Row rw = displayData.getRow();
//populate the SelectItem list
selectItems.add(new SelectItem(
(Integer)rw.getAttribute("Id"),
(String)rw.getAttribute("Name")));
}

return selectItems;
}

onSuggest method for State field :


public List onStateSuggest(String searchStateName) {
ArrayList<SelectItem> selectItems = new ArrayList<SelectItem>();

System.out.println(searchStateName);
//get access to the binding context and binding container at runtime
BindingContext bctx = BindingContext.getCurrent();
BindingContainer bindings = bctx.getCurrentBindingsEntry();
//set the bind variable value that is used to filter the View Object
//query of the suggest list. The View Object instance has a View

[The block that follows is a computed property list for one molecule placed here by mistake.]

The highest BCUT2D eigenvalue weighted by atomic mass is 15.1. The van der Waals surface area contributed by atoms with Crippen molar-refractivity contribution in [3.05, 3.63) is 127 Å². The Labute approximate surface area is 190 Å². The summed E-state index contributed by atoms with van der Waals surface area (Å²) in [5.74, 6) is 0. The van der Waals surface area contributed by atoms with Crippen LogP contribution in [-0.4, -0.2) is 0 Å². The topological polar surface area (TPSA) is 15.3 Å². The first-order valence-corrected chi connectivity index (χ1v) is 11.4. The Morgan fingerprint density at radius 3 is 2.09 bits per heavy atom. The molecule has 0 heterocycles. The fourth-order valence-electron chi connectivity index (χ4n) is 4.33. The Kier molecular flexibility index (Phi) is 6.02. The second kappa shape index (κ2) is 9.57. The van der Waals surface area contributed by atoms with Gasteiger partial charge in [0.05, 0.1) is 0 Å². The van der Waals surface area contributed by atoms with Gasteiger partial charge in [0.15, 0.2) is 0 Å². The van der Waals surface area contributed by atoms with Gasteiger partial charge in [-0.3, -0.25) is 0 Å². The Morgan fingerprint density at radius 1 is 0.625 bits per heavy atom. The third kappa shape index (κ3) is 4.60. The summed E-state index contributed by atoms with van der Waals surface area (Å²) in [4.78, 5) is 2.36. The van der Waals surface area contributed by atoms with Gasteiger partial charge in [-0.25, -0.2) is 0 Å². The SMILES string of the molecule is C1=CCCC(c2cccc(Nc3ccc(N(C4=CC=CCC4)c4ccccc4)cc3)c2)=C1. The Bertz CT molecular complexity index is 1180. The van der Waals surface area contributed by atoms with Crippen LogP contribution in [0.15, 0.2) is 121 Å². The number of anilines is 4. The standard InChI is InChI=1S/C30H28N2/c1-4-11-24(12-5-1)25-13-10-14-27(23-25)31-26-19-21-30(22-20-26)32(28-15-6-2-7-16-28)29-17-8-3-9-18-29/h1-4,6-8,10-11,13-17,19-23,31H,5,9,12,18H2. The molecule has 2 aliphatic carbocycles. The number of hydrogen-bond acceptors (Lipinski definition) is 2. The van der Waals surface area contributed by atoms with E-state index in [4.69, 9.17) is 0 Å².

//Criteria assigned
OperationBinding setVariable = (OperationBinding) bindings.get("setBind_StateName");
setVariable.getParamsMap().put("value", searchStateName);
setVariable.execute();
//the data in the suggest list is queried by a tree binding.
JUCtrlHierBinding hierBinding = (JUCtrlHierBinding) bindings.get("StateView1");


//re-query the list based on the new bind variable values
hierBinding.executeQuery();

//The rangeSet, the list of queries entries, is of type
//JUCtrlValueBndingRef.
List<JUCtrlValueBindingRef> displayDataList = hierBinding.getRangeSet();

for (JUCtrlValueBindingRef displayData : displayDataList){
Row rw = displayData.getRow();
//populate the SelectItem list
selectItems.add(new SelectItem(
(Integer)rw.getAttribute("Id"),
(String)rw.getAttribute("Name")));
}

return selectItems;
}

onSuggest method for City field :

public List onCitySuggest(String searchCityName) {
ArrayList<SelectItem> selectItems = new ArrayList<SelectItem>();

System.out.println(searchCityName);
//get access to the binding context and binding container at runtime